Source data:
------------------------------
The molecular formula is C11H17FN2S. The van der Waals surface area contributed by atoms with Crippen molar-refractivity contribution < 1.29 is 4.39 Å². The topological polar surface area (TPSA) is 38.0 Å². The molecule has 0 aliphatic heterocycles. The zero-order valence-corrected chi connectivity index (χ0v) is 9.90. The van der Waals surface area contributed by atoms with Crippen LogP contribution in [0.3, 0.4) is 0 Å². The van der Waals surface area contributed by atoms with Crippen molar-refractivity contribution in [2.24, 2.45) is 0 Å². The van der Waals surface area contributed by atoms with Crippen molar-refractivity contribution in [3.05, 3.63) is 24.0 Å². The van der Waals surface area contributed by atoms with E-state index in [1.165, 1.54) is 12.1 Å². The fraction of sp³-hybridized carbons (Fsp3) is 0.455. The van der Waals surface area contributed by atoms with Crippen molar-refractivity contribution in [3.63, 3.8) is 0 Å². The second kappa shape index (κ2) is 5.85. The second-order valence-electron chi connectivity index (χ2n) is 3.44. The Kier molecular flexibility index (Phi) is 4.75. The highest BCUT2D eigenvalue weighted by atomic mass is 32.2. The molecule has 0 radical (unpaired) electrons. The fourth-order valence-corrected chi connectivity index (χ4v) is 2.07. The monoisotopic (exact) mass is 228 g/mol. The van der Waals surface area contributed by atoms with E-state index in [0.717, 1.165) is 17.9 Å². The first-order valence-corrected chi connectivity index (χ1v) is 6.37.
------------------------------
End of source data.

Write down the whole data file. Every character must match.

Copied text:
The molecular formula is C11H17FN2S. The van der Waals surface area contributed by atoms with Crippen molar-refractivity contribution < 1.29 is 4.39 Å². The topological polar surface area (TPSA) is 38.0 Å². The molecule has 0 aliphatic heterocycles. The zero-order valence-corrected chi connectivity index (χ0v) is 9.90. The van der Waals surface area contributed by atoms with Crippen LogP contribution in [0.3, 0.4) is 0 Å². The van der Waals surface area contributed by atoms with Crippen molar-refractivity contribution in [2.24, 2.45) is 0 Å². The van der Waals surface area contributed by atoms with Crippen molar-refractivity contribution in [3.05, 3.63) is 24.0 Å². The van der Waals surface area contributed by atoms with E-state index in [1.165, 1.54) is 12.1 Å². The fraction of sp³-hybridized carbons (Fsp3) is 0.455. The van der Waals surface area contributed by atoms with Crippen molar-refractivity contribution in [3.63, 3.8) is 0 Å². The second kappa shape index (κ2) is 5.85. The second-order valence-electron chi connectivity index (χ2n) is 3.44. The Kier molecular flexibility index (Phi) is 4.75. The highest BCUT2D eigenvalue weighted by atomic mass is 32.2. The molecule has 0 radical (unpaired) electrons. The fourth-order valence-corrected chi connectivity index (χ4v) is 2.07. The monoisotopic (exact) mass is 228 g/mol. The van der Waals surface area contributed by atoms with E-state index in [0.717, 1.165) is 17.9 Å². The first-order valence-corrected chi connectivity index (χ1v) is 6.37.